Before I moved to Bend (from San Diego county) my business was doing all right: it was throwing off enough cash to take care of my share of the bills with enough left over to play with. When I announced my intention to move to Oregon, a key employee, a guy who had been with me since 1987, chose not to tag along. He and his wife owned a house, they had kids in school, and he wanted to stay close to, and take care of, his elderly parents.
So before the move, I placed ads in the Bulletin and on craigslist for a replacement. I waded through a lot of electronic technician wannabees. It was kind of like advertising for a master carpenter and getting responses from people who knew how to hammer a nail. But one fellow looked to have the needed skills, a local named Robert Hunt.
So I hired him. This would have been around September of 2008.
Bob understood electronics, but he didn't have the depth of knowledge that my former technician had about the products. My designs were like Stradavarius violins: not in the sense that they are timeless, but that they are expensive, sound really good; and quirky: needing continuous maintenance. Perfection isn't quite good enough for me or my customers.
Bob had to learn on the job and, as a result, his work was slow. It took him weeks to do a job that my former co-worker did in days.
Bob's workmanship was quite good: we got few warranty claims, I'll give that to him. But though he worked 40 hours a week, he didn't get much work done, and I was paying him hourly; so I compensated by raising prices. Demand didn't really drop off and I did manage to eke out a few more bucks a month. This helped me pay for the weeks and weeks when we couldn't ship anything while Bob was puzzling his way through the jobs.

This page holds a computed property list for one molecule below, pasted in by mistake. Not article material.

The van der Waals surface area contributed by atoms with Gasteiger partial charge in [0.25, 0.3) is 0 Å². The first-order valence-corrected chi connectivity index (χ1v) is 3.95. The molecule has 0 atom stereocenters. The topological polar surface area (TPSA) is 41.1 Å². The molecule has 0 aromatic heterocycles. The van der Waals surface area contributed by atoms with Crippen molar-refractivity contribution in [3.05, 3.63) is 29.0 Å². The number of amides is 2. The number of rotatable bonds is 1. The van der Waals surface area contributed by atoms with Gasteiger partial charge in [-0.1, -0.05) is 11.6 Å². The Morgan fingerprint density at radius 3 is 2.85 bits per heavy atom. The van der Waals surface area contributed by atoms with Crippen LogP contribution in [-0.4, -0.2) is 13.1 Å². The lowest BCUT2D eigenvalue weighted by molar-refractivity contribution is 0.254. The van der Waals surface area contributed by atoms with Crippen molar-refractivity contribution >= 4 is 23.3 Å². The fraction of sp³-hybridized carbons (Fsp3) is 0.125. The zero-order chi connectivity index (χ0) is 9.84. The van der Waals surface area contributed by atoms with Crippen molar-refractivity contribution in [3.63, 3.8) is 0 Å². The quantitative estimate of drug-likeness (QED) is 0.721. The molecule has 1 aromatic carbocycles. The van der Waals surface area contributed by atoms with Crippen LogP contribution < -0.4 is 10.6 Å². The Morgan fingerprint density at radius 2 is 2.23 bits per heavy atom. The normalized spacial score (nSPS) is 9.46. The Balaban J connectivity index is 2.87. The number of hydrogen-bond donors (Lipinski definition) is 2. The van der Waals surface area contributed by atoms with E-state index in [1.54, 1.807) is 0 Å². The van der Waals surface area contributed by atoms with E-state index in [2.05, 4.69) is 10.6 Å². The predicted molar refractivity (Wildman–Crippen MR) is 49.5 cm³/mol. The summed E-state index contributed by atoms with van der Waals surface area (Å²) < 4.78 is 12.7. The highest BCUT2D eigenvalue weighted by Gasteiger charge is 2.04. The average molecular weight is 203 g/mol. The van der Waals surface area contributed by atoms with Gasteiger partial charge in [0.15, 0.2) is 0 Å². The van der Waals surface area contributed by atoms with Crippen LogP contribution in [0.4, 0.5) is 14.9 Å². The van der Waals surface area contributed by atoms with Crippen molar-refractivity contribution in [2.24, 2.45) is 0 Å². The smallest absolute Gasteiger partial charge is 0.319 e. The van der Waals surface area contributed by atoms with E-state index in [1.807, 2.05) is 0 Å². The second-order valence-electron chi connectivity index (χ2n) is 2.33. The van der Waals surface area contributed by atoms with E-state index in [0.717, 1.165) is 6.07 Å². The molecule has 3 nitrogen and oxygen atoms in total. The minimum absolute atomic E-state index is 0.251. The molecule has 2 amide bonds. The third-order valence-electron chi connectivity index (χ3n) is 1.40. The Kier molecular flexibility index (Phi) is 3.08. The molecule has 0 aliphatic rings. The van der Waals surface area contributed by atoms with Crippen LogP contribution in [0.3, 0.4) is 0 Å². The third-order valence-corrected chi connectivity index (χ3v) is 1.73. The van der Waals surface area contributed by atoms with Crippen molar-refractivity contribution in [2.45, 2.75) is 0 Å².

Then, in October, 2010, just when he was starting to gain confidence and we were beginning to ship thing at a steadier pace, he was killed on the Bend Parkway while cycling with his daughter.
This was an emotionally wrenching shock. On a more immediate level it presented a real problem to my income: because without a technician, I am useless. I design products, I don't work on them. One hires Frank Lloyd Wright to design a house, not to fix the plumbing. I am hopeless with a soldering iron, incapable of pulling parts off a 25 year-old double-sided plated-through-hole circuit board without savaging it, and when I disassemble a product I am likely as not to lose an essential Sil-Pad, a rare black oxide-coated Kepnut, or the small cardboard box into which a customer lovingly and carefully packed some small, delicate part for protection from damage while shipping.
I wrote to my former co-worker in San Diego and explained my situation. He kindly volunteered to take over, and for a while it was lovely for me, because he shipped more in a week than Bob did in a month. But it wasn't so nice for him: he started to falter, he wrote about stress, about a blown lower back; and then, in March of 2012, he pointed out that he needed some rest: in addition to his full-time job at a company near Palomar Airport in Carlsbad, Calif., he had been working (out of his home, on weekends and at a nights), on my customer's products for fifteen months without a break.
A month off to rest, he requested. After the break, he said, he would be available for more work, though he would cherry-pick the jobs he wanted to do: the jobs that were the most profitable with the lowest pain-in-the-ass quotient.